Mr. Rosenthal has served as a personal attorney to Barack Obama and as Statewide Lead Counsel to the Obama for America presidential campaign in Florida.  His clients have also included two United States Senators; a sitting Chief U.S. District Judge; a retired Appellate Justice from California; Secretary of Defense Medal of Freedom recipients; a Hall of Fame baseball star; a major political party in Florida; the nation’s largest independent record label; a police labor union; various nonprofit organizations, trade, and professional associations; and individuals of every background and station.

Mr. Rosenthal has achieved the rare distinction of having been named simultaneously to “Super Lawyer” and “Best Lawyer” lists in two states: Florida and California.  He is a frequent speaker at continuing legal education events, has served as an adjunct professor of law, and has delivered guest lectures at various law schools including Yale, Columbia, Stanford, Michigan, as well as international lectures on the topic of American Democracy and American Values at law schools in Siberia, Kyrgyzstan, and Ukraine.  He can be reached at rbr@rosenthalappeals.com


Roy Englert is a partner at Robbins, Russell, Englert, Orseck, Untereiner & Sauber LLP, a Washington firm he co-founded in 2001. From 1989 to 2001 he was with Mayer Brown in its Washington office. From 1986 to 1989 Roy was an Assistant to the U.S. Solicitor General.

Roy has argued 20 cases in the Supreme Court, the first in 1987 and the most recent in 2011. He expects to argue his 21st, American Trucking Associations v. Los Angeles, in April 2013. Baze v. Rees (involving the constitutionality of Kentucky's lethal-injection protocol for carrying out the death penalty) and Stern v. Marshall (involving Anna Nicole Smith, Article III of the Constitution, and the Bankruptcy Code) are among his wins in Supreme Court arguments.

In the spring of 2013 (probably May 22), Roy will argue against Pam Karlan in a reenactment of Flood v. Kuhn, the case in which the Supreme Court reaffirmed professional baseball's antitrust exemption. Justice Sotomayor is expected to preside.

Roy is proudly married to Daniel Boettcher and therefore has more than an academic interest in Windsor v. United States, which will be argued March 27, 2013.

Roy also argues cases in the courts of appeals. He argued a FERC case in the Second Circuit September 10, 2012, and is involved in litigation against the Republic of Argentina, which will have been argued by the time the PLI Appellate Advocacy seminar takes place. He has also argued in the D.C., First, Third, Fourth, Fifth, Sixth, Ninth, and Eleventh Circuits.

Roy was appointed in late 2010 by the Chief Justice to be a member of the Standing Committee on Rules of Practice and Procedure, and in late 2012 was asked by the chair of the committee, Judge Sutton, to be liaison to the Advisory Committee on Bankruptcy Rules. He was President of the Edward Coke Appellate Inn of Court in 2008-2009.  He has served as an Adjunct Professor at the Georgetown University Law Center, working with the Appellate Litigation Clinic, since 2002. He holds or has held advisory positions with the Supreme Court Historical Society, the National Chamber Litigation Center of the U.S. Chamber of Commerce, and the Georgetown Supreme Court Institute.  He is a fellow of the American Academy of Appellate Lawyers.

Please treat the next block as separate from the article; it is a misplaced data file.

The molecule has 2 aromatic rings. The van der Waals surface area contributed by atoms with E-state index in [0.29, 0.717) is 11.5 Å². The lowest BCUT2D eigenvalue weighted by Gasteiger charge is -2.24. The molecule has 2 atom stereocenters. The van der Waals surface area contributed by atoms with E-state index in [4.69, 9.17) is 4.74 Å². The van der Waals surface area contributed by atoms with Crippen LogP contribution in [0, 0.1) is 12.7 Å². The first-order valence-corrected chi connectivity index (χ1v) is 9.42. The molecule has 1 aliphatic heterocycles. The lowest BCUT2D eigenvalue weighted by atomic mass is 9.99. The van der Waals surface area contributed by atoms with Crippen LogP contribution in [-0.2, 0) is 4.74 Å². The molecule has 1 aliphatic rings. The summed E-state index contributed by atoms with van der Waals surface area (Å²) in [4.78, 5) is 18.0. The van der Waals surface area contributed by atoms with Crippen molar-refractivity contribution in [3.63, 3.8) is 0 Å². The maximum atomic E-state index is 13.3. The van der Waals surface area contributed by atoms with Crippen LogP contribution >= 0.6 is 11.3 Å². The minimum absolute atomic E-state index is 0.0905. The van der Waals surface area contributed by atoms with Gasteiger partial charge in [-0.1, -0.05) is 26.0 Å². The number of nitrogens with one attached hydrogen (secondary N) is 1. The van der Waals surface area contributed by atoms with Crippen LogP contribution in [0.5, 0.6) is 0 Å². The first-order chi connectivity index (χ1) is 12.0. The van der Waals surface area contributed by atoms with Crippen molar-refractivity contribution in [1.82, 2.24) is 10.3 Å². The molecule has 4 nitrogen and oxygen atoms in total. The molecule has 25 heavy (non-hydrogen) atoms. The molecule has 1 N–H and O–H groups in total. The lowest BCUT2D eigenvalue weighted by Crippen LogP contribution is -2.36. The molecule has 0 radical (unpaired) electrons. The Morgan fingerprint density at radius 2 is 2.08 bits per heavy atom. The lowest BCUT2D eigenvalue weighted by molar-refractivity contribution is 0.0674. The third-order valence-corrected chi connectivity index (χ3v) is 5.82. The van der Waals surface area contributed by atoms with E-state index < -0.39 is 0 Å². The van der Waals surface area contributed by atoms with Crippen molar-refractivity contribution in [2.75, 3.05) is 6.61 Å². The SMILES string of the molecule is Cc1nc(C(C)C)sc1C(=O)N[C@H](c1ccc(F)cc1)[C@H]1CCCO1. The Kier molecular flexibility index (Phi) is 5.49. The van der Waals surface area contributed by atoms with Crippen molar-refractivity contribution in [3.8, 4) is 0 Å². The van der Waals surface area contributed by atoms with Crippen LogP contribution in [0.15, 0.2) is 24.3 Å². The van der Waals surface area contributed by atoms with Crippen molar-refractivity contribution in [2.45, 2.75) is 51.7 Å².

Roy considers his judo and theater activities more interesting than all of those legal activities. Among other things, Roy was present at the London Olympics on August 2, 2012, when Kayla Harrison became the first American, male or female, ever to take an Olympic gold medal in judo. Kayla Harrison was featured along with R.A. Dickey in a Sports Illustrated cover story on December 17, 2012.

Roy received an A.B. in mathematics in 1978 from Princeton University. He received a J.D. in 1981 from Harvard Law School, where he was executive editor of the Harvard Law Review. Roy clerked on the D.C. Circuit in 1981-1982. 


Cate Stetson is an elected member of the Hogan Lovells Global Board and the co-Director of its nationally acclaimed Appellate practice group. One of only four women in Chambers bands 1 and 2, Cate has been described to the press as “tough and smart,” a "superb" advocate and "one of the finest lawyers who appears" in the U.S. Court of Appeals for the D.C. Circuit, and commended for her "brilliance of mind and ability to grasp complicated technical matters."

Cate has argued multiple times in the U.S. Supreme Court, in all but one of the federal courts of appeals, in state appellate courts ranging from New York to California, and in federal district courts from Alaska to Washington, D.C.  She has argued over ninety appeals and briefed hundreds more. Her experience spans appeals presenting questions of administrative law and procedure, antitrust law, the False Claims Act, class certification, civil procedure, and constitutional, contract, copyright, employment, energy, environmental, food and drug, healthcare, insurance, patent, telecommunications, and tort law.

Before joining Hogan Lovells, Cate served as a judicial clerk to The Honorable Stanley S. Harris of the U.S. District Court for the District of Columbia and The Honorable David S. Tatel of the U.S. Court of Appeals for the D.C. Circuit.


One of five firm lawyers to have clerked at the U.S. Supreme Court, Kevin Newsom is chair of the firm’s appellate group. Before joining the firm, Kevin served as Alabama's Solicitor General. Kevin has argued four cases in the U.S. Supreme Court and at least 35 more in the U.S. Courts of Appeals for the Second, Third, Fourth, Fifth, Sixth, Seventh, Tenth, Eleventh, and D.C. Circuits, as well as in state supreme and appellate courts. Kevin also regularly briefs and argues critical motions in trial courts and the JPML.

Pursuant to the appointment of Chief Justice John Roberts, Kevin serves on the 10-person Advisory Committee on Appellate Rules, which considers amendments and improvements to the Federal Rules of Appellate Procedure.